Federal law enforcement agencies disrupt networks of foreign fraudsters in three-month campaign
In a major operation, the Justice Department, FBI, US Postal Inspection Service (USPIS), and other federal law enforcement agencies have successfully completed a three-month campaign aimed at dismantling networks used by foreign fraudsters to acquire illicit gains. The operation specifically targeted “money mules,” individuals who play a crucial role in facilitating fraud by receiving money from victims and forwarding the proceeds to overseas perpetrators. While some of these individuals were aware of their involvement in illegal activities, others were initially victims themselves and may have been unaware of their contribution to criminal operations.
During the three-month operation, law enforcement authorities executed more than 4,000 actions against individuals responsible for aiding various types of fraud schemes. These schemes ranged from consumer-focused scams (like lottery fraud and romance scams) to those targeting businesses and pandemic relief funds.
The actions taken by law enforcement agencies included criminal prosecutions, civil actions, and warning letters. The primary objectives were to hold accountable those who knowingly assisted fraudsters and to inform those who unknowingly aided them about the criminal nature of their actions. The aim of these measures is to deter foreign fraudsters from relying on individuals based in the United States to facilitate their schemes, ultimately reducing the harm caused by international fraud operations.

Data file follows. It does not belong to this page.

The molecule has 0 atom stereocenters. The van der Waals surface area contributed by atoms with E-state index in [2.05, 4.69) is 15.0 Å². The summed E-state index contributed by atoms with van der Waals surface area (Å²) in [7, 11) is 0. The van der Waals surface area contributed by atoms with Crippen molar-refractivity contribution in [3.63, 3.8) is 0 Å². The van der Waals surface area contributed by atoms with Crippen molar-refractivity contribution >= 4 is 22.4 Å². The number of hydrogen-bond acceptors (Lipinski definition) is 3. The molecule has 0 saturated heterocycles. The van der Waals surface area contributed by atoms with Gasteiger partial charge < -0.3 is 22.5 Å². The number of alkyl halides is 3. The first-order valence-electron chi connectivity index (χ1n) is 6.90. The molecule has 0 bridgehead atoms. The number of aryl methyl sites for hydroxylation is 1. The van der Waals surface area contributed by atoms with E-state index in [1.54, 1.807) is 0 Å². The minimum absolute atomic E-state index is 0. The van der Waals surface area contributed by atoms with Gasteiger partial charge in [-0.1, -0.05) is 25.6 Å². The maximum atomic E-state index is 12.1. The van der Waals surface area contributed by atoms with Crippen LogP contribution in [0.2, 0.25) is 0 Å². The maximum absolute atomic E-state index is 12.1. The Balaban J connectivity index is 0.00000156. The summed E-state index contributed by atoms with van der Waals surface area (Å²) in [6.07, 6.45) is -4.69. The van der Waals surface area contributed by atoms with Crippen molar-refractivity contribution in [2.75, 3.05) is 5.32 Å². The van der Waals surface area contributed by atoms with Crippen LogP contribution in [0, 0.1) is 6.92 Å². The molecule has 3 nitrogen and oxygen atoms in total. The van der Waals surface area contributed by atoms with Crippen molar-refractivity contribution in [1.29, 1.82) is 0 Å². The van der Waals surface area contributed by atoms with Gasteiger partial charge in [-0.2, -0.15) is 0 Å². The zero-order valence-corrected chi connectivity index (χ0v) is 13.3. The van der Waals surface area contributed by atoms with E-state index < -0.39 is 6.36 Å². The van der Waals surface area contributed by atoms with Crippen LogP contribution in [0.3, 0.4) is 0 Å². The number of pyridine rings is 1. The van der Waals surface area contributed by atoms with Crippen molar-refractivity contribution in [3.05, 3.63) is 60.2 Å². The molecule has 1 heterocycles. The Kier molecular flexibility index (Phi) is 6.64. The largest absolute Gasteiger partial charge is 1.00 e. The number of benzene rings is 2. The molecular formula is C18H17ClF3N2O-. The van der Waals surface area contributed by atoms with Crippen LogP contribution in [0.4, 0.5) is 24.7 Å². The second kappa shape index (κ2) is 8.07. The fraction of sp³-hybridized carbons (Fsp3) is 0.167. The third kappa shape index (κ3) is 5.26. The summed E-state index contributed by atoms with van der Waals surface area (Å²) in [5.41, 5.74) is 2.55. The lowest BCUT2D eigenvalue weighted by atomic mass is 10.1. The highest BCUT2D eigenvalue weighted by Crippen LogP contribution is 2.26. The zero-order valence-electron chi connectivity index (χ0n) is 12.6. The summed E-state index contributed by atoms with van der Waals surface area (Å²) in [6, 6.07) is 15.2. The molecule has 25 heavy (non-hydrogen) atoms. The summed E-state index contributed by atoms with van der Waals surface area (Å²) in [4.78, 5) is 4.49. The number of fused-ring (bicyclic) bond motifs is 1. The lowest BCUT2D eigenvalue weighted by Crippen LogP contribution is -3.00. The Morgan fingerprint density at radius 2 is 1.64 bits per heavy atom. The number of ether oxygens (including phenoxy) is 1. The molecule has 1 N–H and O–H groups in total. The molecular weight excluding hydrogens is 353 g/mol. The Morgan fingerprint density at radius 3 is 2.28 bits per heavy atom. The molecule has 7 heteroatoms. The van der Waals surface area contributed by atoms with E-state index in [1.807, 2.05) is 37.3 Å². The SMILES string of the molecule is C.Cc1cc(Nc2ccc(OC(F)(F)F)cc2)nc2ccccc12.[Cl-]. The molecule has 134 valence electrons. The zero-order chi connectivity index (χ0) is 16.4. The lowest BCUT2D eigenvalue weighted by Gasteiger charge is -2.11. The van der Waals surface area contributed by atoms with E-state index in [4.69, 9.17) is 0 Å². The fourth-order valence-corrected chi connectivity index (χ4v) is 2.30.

This successful operation highlights the collaborative efforts of multiple federal agencies in combating fraud and protecting both consumers and businesses from falling victim to fraudulent activities. It is hoped that the crackdown sends a strong message to both domestic and foreign fraudsters that law enforcement agencies are committed to disrupting their networks and bringing them to justice.
SEC settles charges with company which violated whistleblowing provisions
Gaia, Inc, a Colorado-based company, has settled charges with the Securities and Exchange Commission (SEC) for overstating the number of its paying subscribers, while its CFO, Paul C Tarell, Jr, was also charged for his involvement in the overstatement. The SEC also accused Gaia of retaliating against a whistleblower and impeding former employees from reporting potential securities law violations. The SEC found that Gaia misrepresented its subscriber count for the first quarter of 2019 by including gifted free subscriptions and declined credit card payments in its reported figures. Gaia agreed to a cease-and-desist order, a $2 million civil penalty, and specified undertakings, while Tarell agreed to a $50,000 civil penalty
SEC obtains final judgment against investment adviser in microcap stock trading scheme
Thomas Carter Ronk has been hit with significant penalties by the US District Court for the Central District of California after being involved in fraudulent schemes. The court’s final consent judgment includes injunctive relief, a five-year officer-and-director bar, a five-year penny stock bar, and a $75,000 civil penalty.
Ronk was accused of engaging in fraudulent promotional efforts, making false statements to investors, and manipulating stock prices. The judgment permanently enjoins Ronk from violating securities laws and serves as a deterrent against future misconduct in the financial markets.
SEC shuts down Ponzi scheme business